One exception I made was paying ten dollars to enter the Saturday Evening Post’s “Great American Short Story Contest”.  See:  https://sarahleastories.com/2015/12/06/more-good-news/.  Receiving an honorable mention (to me) in a magazine like that was like winning first place in a magazine no one has ever heard of.  The only disappointment was that my story was not in print, but rather in an online anthology.  (Print is just far more prestigious.)

That said, the absolute best, up-to-date source I’ve found for finding submission opportunities that don’t charge is http://writingcareer.com/.

Moreover, it can pay to be a college student, as there is a plethora of scholarships which require a written essay.  Scholarships are great because the pool of possible winners is much smaller (at least half of them require you to be a full-time student), so you have a better chance of winning.  Beware, however, as some are based on how many “votes” you get, but if you’re a social media butterfly, those might be the ones for you:

http://www.varsitytutors.com/college-scholarship
https://www.coursehero.com/scholarships/1000012/tier-3k-aug/
http://www.fastweb.com/
https://www.scholarships.com/
https://www.chegg.com/
https://www.cappex.com/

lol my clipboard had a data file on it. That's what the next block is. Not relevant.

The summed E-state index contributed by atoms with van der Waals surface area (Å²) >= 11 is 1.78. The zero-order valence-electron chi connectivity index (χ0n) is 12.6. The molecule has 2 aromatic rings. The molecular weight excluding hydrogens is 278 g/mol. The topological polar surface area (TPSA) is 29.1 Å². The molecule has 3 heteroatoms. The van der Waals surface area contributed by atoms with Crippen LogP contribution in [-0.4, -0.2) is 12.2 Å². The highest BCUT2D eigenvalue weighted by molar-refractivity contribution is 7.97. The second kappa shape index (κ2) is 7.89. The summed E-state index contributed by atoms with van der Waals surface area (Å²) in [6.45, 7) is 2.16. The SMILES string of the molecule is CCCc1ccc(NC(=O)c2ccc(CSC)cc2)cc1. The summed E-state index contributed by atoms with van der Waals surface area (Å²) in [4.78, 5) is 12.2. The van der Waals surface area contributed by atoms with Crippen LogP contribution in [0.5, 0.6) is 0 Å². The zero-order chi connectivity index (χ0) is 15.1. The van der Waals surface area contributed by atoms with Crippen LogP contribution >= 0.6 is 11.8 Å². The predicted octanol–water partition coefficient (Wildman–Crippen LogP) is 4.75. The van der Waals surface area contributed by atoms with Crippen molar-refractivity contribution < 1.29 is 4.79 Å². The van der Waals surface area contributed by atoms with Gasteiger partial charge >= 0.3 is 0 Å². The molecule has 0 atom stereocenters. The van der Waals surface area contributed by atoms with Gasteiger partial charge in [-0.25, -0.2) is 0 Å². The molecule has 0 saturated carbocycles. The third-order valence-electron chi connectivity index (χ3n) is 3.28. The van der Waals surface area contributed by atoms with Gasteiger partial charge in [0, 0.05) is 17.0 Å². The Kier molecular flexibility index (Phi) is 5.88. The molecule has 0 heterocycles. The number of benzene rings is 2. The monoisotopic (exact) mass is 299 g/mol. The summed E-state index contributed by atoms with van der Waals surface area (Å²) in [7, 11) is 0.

https://www.unigo.com/
http://myscholly.com/#scholly
(this costs $2.99, but it’s worth it)
https://scholarshipowl.com/my-account
(just get the list, but don’t pay; rather google the name of the scholarship)

So there are still a multitude of ways to make money at writing without breaking the bank.  Hope this helps!

Sarah Lea, a fellow undernourished blogger

Golden Stars and Silver Linings

Golden Stars and Silver Linings is the title of my children’s nursery rhyme anthology.  The idea of such a project came when I wrote “Hannah Banana of Florabama” for my infant daughter, who sparked the poetess in me.

Funny facey

Hannah’s first night home from the hospital.

I am trying to get my novel, Because of Mindy Wiley (a Southern Gothic horror where V.C. Andrews meets Mormonism meets Peyton Place, if you can fathom that), published, along with A Splash of Blue (a romance I wrote specifically for Harlequin).  Splash is about a young woman who runs away from her domineering mother to become a mermaid at Soda Springs (based on the real life Weeki Wachee Springs:  http://www.weekiwachee.com/).